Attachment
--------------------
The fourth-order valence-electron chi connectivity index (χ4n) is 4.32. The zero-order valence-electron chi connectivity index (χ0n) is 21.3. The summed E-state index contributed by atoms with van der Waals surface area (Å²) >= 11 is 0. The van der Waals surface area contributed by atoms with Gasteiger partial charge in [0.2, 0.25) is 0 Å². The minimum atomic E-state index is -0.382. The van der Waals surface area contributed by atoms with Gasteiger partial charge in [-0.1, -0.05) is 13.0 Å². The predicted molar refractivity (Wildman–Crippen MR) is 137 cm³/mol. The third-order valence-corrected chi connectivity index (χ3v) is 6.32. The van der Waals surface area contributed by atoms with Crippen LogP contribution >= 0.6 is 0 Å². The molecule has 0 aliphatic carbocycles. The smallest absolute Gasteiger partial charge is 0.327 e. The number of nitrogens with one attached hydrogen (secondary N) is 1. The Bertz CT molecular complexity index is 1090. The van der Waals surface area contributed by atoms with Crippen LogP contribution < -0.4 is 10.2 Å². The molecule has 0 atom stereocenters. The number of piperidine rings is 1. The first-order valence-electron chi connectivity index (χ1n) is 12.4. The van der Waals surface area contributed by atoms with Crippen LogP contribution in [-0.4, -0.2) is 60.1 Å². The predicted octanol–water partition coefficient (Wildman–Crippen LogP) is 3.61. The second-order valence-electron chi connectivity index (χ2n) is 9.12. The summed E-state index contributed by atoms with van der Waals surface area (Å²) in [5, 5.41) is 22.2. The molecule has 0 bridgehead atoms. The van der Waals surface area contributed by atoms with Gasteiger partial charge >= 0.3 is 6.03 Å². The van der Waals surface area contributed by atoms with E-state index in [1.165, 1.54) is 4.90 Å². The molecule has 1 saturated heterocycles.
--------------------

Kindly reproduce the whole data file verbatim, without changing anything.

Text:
The fourth-order valence-electron chi connectivity index (χ4n) is 4.32. The zero-order valence-electron chi connectivity index (χ0n) is 21.3. The summed E-state index contributed by atoms with van der Waals surface area (Å²) >= 11 is 0. The van der Waals surface area contributed by atoms with Gasteiger partial charge in [0.2, 0.25) is 0 Å². The minimum atomic E-state index is -0.382. The van der Waals surface area contributed by atoms with Gasteiger partial charge in [-0.1, -0.05) is 13.0 Å². The predicted molar refractivity (Wildman–Crippen MR) is 137 cm³/mol. The third-order valence-corrected chi connectivity index (χ3v) is 6.32. The van der Waals surface area contributed by atoms with Crippen LogP contribution >= 0.6 is 0 Å². The molecule has 0 aliphatic carbocycles. The smallest absolute Gasteiger partial charge is 0.327 e. The number of nitrogens with one attached hydrogen (secondary N) is 1. The Bertz CT molecular complexity index is 1090. The van der Waals surface area contributed by atoms with Crippen LogP contribution < -0.4 is 10.2 Å². The molecule has 0 atom stereocenters. The number of piperidine rings is 1. The first-order valence-electron chi connectivity index (χ1n) is 12.4. The van der Waals surface area contributed by atoms with Crippen LogP contribution in [-0.4, -0.2) is 60.1 Å². The predicted octanol–water partition coefficient (Wildman–Crippen LogP) is 3.61. The second-order valence-electron chi connectivity index (χ2n) is 9.12. The summed E-state index contributed by atoms with van der Waals surface area (Å²) in [5, 5.41) is 22.2. The molecule has 0 bridgehead atoms. The van der Waals surface area contributed by atoms with Gasteiger partial charge >= 0.3 is 6.03 Å². The van der Waals surface area contributed by atoms with E-state index in [1.165, 1.54) is 4.90 Å². The molecule has 1 saturated heterocycles.